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Bullet and Block

  1. Nov 13, 2011 #1
    1. The problem statement, all variables and given/known data
    40-g Bullet is fired with a velocity of magnitude v0=700 m/s into a 5kg block of wood. Coefficient of kinetic friction = 0.6.
    a) how far will the block move

    b) how long after impact does it come to rest

    c) percentage of energy lost on impact

    (block has no velocity until bullet is completely embedded in block)


    2. Relevant equations



    3. The attempt at a solution

    mass bullet: m = 40g = .04kg
    mass block: M = 5kg
    velocity bullet = 700 m/s
    uk = 0.6


    KE of bullet
    1/2*0.04*700^2 = 9800J

    Conservation of Momentum Work Energy

    mv+0 = (M+m)v -uk(m+M)gd=-1/2(m+M)v^2
    0.04(700) = 5.04v ukgd=1/2v^2

    v = 5.56m/s 0.6(9.81)d=0.5(5.56)^2
    d = 2.63

    a) 2.63m

    b) D=v*t t=d/v
    t = 2.63/5.56
    t= 0.473s

    c) kinetic energy bullet = 9800J
    Kinetic energy of block and bullet = 77.9J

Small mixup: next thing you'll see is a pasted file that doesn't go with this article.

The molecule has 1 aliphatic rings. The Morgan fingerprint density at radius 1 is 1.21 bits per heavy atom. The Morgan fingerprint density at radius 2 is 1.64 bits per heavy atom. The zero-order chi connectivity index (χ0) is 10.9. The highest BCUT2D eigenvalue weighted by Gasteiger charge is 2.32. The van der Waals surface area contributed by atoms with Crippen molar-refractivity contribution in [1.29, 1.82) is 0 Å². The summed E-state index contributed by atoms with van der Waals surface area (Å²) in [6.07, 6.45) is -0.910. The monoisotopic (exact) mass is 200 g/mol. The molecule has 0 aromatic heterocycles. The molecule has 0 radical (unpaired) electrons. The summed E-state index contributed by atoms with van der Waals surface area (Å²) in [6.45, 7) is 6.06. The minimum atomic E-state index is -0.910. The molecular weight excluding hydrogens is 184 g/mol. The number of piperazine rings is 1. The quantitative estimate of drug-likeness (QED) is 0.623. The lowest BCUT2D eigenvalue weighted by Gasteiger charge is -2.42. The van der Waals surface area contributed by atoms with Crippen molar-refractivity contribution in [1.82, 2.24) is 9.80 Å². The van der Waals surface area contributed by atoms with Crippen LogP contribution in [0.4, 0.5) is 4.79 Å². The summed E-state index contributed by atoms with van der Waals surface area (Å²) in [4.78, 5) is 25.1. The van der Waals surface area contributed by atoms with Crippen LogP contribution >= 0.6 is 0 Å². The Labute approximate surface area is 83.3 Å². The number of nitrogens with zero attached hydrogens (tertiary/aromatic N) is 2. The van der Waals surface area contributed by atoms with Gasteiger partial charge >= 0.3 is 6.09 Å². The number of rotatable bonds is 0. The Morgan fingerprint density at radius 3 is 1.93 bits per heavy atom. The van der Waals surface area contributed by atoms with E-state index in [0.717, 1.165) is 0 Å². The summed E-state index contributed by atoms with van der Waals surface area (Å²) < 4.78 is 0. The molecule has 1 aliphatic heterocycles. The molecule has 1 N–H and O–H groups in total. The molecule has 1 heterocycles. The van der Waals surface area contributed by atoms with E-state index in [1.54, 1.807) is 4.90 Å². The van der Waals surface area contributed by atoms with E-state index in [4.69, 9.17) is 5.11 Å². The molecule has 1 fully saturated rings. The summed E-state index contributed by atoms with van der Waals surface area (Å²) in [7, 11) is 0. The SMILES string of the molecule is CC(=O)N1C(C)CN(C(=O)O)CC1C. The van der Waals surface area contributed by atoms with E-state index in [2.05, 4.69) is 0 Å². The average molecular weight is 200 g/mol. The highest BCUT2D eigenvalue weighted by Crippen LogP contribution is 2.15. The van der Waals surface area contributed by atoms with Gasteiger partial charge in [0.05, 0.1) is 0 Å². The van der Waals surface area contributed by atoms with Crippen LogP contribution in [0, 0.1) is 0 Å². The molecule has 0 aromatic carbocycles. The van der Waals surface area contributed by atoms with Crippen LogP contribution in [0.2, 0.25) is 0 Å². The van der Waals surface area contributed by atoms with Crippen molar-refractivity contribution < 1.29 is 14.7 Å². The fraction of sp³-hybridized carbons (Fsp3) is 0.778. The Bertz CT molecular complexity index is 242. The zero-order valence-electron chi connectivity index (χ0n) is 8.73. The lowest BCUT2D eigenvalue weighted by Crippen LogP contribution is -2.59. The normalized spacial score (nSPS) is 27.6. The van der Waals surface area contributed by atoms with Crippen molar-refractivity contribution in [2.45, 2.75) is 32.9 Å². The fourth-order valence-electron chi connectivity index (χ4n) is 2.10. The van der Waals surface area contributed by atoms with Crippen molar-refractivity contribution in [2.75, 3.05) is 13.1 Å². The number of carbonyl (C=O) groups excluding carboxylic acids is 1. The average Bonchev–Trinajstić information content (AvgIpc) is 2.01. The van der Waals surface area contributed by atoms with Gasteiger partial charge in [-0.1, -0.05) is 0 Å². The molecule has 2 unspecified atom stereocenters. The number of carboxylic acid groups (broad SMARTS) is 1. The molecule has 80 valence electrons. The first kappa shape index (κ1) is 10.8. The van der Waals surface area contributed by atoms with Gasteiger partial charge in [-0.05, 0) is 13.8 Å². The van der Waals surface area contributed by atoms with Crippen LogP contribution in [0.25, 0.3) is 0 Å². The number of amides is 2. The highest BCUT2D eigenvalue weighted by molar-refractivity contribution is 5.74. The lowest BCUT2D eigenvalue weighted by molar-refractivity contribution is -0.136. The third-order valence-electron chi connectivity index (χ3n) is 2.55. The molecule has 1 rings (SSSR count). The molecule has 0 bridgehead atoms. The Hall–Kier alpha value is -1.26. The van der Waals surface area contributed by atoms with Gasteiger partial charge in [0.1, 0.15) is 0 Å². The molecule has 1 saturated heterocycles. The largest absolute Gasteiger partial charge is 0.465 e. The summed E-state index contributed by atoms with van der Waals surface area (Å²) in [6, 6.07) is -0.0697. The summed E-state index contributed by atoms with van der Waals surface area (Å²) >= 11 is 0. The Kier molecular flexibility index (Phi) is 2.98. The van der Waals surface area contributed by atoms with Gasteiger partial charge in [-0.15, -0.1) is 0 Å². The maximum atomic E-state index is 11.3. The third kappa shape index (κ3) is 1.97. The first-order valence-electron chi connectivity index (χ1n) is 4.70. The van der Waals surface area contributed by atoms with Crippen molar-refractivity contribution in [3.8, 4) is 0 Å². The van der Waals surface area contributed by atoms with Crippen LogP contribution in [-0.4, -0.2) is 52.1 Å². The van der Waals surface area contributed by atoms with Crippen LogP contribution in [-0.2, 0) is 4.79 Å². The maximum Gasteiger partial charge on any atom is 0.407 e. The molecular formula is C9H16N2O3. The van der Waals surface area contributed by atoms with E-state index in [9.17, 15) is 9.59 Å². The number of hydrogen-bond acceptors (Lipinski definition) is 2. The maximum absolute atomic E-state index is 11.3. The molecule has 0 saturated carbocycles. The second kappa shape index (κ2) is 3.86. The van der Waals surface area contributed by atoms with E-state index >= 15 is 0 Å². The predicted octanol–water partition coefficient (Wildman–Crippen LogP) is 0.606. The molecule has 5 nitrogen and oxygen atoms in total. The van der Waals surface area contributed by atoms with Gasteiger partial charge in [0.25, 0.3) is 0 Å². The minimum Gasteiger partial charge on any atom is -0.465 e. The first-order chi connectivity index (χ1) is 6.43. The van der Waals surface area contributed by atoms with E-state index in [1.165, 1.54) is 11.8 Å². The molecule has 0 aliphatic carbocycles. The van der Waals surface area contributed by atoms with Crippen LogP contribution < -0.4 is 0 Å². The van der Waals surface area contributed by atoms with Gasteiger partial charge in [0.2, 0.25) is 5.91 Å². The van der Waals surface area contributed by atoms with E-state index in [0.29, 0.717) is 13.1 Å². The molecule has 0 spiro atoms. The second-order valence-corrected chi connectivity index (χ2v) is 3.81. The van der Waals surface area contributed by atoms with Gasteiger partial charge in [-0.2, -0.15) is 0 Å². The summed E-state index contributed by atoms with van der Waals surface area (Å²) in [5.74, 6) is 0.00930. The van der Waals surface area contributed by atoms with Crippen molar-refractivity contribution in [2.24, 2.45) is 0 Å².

%= 77.9/9800 == 0.07%

    I am most confused on the percentage of energy lost?
    1. The problem statement, all variables and given/known data



    2. Relevant equations



    3. The attempt at a solution
    1. The problem statement, all variables and given/known data



    2. Relevant equations



    3. The attempt at a solution
     
  2. jcsd
  3. Nov 14, 2011 #2

    ehild

    User Avatar
    Homework Helper
    Gold Member

    Take care. The momentum is conserved during the impact, as we can assume it so fast that the force of friction does practically no work during that time. After the impact, there is force on the block, so its momentum will change.

    Momentum is not equal to energy.

    Energy is not conserved.


    ehild
     
  4. Nov 14, 2011 #3
    Also, take care with the units. Bullet are generally measured in grains (abbreviated "gr"), not grams (abbreviated "g").

    40 g (grams) would be a rather large bullet, but not out of the realm of possibility. A .50 BMG shell will have a bullet weighing anywhere from about 42 g to 52 g which equates to around 647 gr to 800 gr.

    By contrast, a .44 magnum bullet can weigh around 340 gr (22 g)
     
  5. Nov 15, 2011 #4
    The weight of the bullet is 40 grams, sounds large to me as well.

    Will work energy equations work better here? Or am I on the right track?
     
  6. Nov 15, 2011 #5

    gneill

    User Avatar

    Staff: Mentor

    If you determine the acceleration of the block+bullet (due to friction), then for part b you have initial velocity, final velocity (zero) and acceleration. A simple kinematic equation relates them with time.
     
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